The Provincial government has banned the transportation of live pigs, pork and pork products into Bohol amid the suspected entry of the dreaded African swine fever (ASF)—a deadly viral disease which affects only hogs and cannot be transmitted to humans—in the country.
Governor Arthur Yap said that the measure was implemented to protect the hog industry in the province which is valued at “more than “P6 billion” and which affects more than 30,000 households in 21 municipalities.
According to Yap, pigs and pork products will only be allowed to be shipped into the province if these are accompanied by a Veterinary Health Certificate (VHA) issued by a licensed veterinarian and the appropriate shipping permit issued by the Bureau of Animal Industry- Veterinary Quarantine Services.
“This is due to the reported worsening situation in Luzon where the DA has refused to confirm or deny suspected cases of hog deaths due to African Swine Fever,” said Yap.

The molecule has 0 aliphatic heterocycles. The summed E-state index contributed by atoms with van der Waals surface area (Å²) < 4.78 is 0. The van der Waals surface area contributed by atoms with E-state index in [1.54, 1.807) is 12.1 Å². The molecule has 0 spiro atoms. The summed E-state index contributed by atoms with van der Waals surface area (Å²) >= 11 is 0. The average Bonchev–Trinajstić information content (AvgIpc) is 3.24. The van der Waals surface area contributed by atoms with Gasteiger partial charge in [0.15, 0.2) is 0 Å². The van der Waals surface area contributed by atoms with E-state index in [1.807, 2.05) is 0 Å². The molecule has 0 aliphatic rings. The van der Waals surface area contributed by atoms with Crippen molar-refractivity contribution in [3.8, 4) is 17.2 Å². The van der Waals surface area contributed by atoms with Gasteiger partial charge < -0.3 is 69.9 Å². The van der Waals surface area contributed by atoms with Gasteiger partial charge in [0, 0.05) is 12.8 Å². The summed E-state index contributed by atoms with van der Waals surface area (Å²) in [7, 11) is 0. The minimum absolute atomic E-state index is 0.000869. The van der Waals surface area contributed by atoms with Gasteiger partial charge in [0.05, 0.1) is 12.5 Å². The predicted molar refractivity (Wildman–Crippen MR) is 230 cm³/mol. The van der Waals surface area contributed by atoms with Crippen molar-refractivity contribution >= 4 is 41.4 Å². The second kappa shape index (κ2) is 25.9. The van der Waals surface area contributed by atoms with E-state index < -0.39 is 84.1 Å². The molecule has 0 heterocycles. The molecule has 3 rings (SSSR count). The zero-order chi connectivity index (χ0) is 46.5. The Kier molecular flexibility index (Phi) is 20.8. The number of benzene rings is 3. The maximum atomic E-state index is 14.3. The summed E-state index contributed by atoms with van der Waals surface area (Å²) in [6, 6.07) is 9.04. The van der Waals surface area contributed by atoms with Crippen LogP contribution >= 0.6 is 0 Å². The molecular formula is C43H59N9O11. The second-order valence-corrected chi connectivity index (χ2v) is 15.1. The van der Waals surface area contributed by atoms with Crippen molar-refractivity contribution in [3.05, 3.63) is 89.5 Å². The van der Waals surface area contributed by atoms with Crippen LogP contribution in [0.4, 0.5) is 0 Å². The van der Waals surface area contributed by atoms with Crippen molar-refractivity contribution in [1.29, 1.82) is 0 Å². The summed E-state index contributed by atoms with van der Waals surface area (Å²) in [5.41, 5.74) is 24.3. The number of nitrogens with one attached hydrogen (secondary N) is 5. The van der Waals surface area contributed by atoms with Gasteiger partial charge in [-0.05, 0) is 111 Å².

Yap on Tuesday met with concerned agencies to discuss contingency plans and other safety measures.
He tasked the office of the Provincial Veterinarian to coordinate with municipal and barangay authorities to monitor farms across the province.
“For the hog farmers, I am issuing instructions to avoid swine swill feeding and the immediate installation of bio security measures such as putting up of foot baths and regular disinfection of farms. Veterinary health programs such as vaccination against health cholera and de-worming must also be implemented,” said Yap.
According to Provincial Veterinarian Bing Lapiz, they are conducting tight monitoring operations and checking of permits and certifications of transported pigs to prevent the entry of the virus into the province.
Lapiz said that they will be requiring a VHA, meat inspection certificate and shipping permit before live pigs and pork products are allowed entry.
She said that the public need not panic as there have been no reported AFS cases in the province.
However, communities should remain vigilant as the entry of the virus is expected to be disastrous to the local swine industry. She called on hog raisers to immediately report to authority any sign of the possible spread of the disease in their areas. (R. Tutas, A. Doydora)